The evolution of risk and bailout strategy in banking systems
Robert De Caux,
Frank McGroarty and
Physica A: Statistical Mechanics and its Applications, 2017, vol. 468, issue C, 109-118
In this paper we analyse the long-term costs and benefits of bailout strategies in models of networked banking systems. Unlike much of the current literature on financial contagion that focuses on systemic risk at one point in time, we consider adaptive banks that adjust risk taking in response to internal system dynamics and regulatory intervention, allowing us to analyse the potentially crucial moral hazard aspect associated with frequent bailouts. We demonstrate that whereas bailout generally serves as an effective tool to limit the size of bankruptcy cascades in the short term, inappropriate intervention strategies can encourage risk-taking and thus be inefficient and detrimental to long term system stability. We analyse points of long-term optimal bailout and discuss their dependence on the structure of the banking network. In the second part of the paper, we demonstrate that bailout efficiency can be improved by taking into account information about the topology of and risk allocation on the banking network, and demonstrate that finely tuned intervention strategies aimed at bailing out banks in configurations with some degree of anti-correlated risk have superior performance. These results demonstrate that a suitable intervention policy may be a useful tool for driving the banking system towards a more robust structure.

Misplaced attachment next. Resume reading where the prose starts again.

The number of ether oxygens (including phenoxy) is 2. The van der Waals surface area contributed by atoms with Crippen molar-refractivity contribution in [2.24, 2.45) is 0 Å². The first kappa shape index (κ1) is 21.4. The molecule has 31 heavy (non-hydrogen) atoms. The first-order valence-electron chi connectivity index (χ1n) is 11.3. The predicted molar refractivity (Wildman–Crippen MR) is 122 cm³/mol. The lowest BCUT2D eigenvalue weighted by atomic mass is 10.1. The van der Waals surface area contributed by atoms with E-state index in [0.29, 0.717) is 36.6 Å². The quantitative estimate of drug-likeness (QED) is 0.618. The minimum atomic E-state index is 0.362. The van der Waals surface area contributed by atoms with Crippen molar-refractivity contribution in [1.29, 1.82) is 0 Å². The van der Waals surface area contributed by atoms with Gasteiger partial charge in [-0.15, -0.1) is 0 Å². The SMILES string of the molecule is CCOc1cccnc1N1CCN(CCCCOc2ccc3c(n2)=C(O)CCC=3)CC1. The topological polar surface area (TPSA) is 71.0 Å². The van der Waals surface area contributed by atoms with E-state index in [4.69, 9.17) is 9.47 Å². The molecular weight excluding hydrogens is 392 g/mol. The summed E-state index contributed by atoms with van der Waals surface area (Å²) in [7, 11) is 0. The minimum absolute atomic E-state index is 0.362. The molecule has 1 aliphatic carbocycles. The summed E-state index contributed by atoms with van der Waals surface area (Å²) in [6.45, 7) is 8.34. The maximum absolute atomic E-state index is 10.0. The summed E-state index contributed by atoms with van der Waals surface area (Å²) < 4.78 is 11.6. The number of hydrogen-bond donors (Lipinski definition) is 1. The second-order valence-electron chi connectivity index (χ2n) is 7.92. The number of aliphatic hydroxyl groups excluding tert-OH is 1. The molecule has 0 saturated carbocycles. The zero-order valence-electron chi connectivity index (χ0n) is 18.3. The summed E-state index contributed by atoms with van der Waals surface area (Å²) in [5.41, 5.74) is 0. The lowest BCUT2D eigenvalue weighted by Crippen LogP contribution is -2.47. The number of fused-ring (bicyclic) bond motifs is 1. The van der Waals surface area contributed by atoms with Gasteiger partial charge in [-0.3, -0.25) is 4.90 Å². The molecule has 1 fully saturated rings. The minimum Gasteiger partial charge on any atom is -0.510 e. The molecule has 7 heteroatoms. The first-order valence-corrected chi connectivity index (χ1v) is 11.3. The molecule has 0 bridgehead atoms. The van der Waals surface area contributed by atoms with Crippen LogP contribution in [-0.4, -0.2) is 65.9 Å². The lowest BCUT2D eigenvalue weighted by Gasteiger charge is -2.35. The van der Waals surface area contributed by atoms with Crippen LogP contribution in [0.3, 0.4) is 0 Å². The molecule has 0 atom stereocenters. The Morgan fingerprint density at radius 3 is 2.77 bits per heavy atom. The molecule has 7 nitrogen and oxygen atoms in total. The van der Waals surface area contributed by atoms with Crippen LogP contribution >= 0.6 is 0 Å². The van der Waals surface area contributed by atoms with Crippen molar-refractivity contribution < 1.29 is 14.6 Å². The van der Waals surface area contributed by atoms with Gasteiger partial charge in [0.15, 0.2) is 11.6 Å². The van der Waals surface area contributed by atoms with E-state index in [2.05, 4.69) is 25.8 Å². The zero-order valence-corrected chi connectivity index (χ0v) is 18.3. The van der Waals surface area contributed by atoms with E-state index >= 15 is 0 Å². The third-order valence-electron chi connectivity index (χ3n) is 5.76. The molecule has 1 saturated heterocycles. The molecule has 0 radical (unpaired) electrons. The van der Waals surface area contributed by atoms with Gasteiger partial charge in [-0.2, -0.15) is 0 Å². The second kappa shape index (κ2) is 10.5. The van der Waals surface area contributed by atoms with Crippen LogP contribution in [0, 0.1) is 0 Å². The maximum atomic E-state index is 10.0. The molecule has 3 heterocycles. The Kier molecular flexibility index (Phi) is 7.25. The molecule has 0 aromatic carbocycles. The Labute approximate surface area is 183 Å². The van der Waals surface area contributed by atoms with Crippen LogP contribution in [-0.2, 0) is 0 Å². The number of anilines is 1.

Keywords: Financial contagion; Agent-based model; Bank insolvency; Evolutionary game theory; Simulation; Networks (search for similar items in EconPapers)
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Persistent link: https://EconPapers.repec.org/RePEc:eee:phsmap:v:468:y:2017:i:c:p:109-118
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